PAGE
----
Choosing the right dry sump oil pump can be a difficult process. Here I break down the steps and factors to help make it a little easier.
Whether you’ve got a few more pennies rubbing together in your pockets, or you’re building a real strip burner producing several hundred horsepower and foot-pounds, you’ve decided that the best oiling/lubrication system for your strip burner’s engine is a dry sump system.
There are a number of companies supplying whole kits as well as bits and pieces. So how do you decide which to get? In my opinion, the major deciding factor, once you’ve come to the dry sump conclusion, is cost. None of it comes cheap, which means you want to be sure you’re getting the right pump for your vehicle. I’m going to lay out the different types of systems out there, as well as some of the more popular manufacturers to help you make a more informed decision.
When to Go with a Dry Sump System
We’ve gone over this before, but there are a few reasons for going with a dry sump system for lubricating your engine. The first one is how much power you expect to be making and what kind of launches you expect to get. If you don’t expect much oil splash, you can technically stick with a wet sump system and put your money into making more power and hooking that power up.
However, if you’re expecting to get funny car or dragster-type launches, especially with wheelstands, you’ll probably need a dry sump system. If you’re building a high-RPM engine, the problem is compounded. All that oil slopping to the back of the engine can seriously damage, if not outright kill that multi-thousand dollar investment known as a drag racing engine.
The original design of dry sump systems was driven by a need for more reliable lubrication systems in high power race cars. Over the years these systems have evolved to the point where they also help engines deliver more horsepower and allow them to be mounted lower, increasing high speed stability by lowering the center of gravity.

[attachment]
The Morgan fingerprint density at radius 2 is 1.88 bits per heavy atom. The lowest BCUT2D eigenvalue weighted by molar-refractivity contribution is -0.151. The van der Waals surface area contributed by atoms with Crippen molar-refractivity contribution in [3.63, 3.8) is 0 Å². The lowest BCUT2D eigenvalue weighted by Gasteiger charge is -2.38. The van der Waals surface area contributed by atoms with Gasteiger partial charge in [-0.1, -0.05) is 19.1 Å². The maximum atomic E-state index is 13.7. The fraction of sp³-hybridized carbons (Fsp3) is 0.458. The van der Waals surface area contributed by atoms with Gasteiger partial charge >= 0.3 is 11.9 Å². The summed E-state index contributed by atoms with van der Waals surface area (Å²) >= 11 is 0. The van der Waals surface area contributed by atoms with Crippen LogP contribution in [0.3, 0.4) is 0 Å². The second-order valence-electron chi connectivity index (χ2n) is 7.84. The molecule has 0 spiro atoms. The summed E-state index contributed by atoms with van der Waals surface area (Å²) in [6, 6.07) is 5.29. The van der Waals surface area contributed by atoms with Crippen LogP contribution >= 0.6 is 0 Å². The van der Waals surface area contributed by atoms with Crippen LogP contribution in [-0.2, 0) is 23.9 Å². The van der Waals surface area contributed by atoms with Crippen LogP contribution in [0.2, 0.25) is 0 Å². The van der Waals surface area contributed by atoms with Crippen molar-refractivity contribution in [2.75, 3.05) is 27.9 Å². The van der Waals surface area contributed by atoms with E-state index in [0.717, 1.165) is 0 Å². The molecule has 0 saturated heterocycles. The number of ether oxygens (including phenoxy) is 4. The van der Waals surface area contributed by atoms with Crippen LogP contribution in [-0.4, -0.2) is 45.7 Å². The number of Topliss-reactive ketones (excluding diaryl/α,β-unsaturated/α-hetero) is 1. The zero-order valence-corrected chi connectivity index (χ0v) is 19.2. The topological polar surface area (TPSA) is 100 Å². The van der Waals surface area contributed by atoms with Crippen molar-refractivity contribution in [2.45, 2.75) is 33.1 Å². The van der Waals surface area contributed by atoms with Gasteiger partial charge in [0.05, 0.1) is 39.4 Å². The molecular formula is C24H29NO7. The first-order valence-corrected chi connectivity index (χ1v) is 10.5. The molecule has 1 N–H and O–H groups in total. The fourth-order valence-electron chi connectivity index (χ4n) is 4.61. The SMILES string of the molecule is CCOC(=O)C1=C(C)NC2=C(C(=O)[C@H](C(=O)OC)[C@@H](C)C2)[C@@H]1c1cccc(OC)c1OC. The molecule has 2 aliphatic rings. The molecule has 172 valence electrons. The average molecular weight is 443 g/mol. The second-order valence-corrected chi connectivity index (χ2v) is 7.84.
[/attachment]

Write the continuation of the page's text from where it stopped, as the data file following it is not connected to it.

What Constitutes a Dry Sump Lubrication System?
As I’ve mentioned before, a wet sump lubrication system scavenges the oil from the oil pan, the sump, keeping the pan as dry as possible. This type of system is made up of the following parts:
- The dry sump oil pump which is a multi-stage pump driven by an accessory drive belt.
- The external oil storage tank.
- The external oil filter and mount.
- An oil pan with scavenge fittings attached.
- Tubing and piping to connect the system’s components.
There are a variety of different types of dry sump pumps made by a number of companies. Pumps are usually identified by how many stages they contain, with these stages numbering anywhere from two to six. At least one stage will be used to scavenge all the oil from the oil pan and pump it to the reservoir. The second stage will pump the oil through the filter and to the engine.
How Many Stages Does Your Dry Sump Pump Need?
For the average strip burner, a two stage dry sump pump should be sufficient. However, if you throw in a good-sized oil cooler and a large oil reservoir-more and cooler oil retains viscosity, thus engine protection-you’re going to need to increase the number of stages.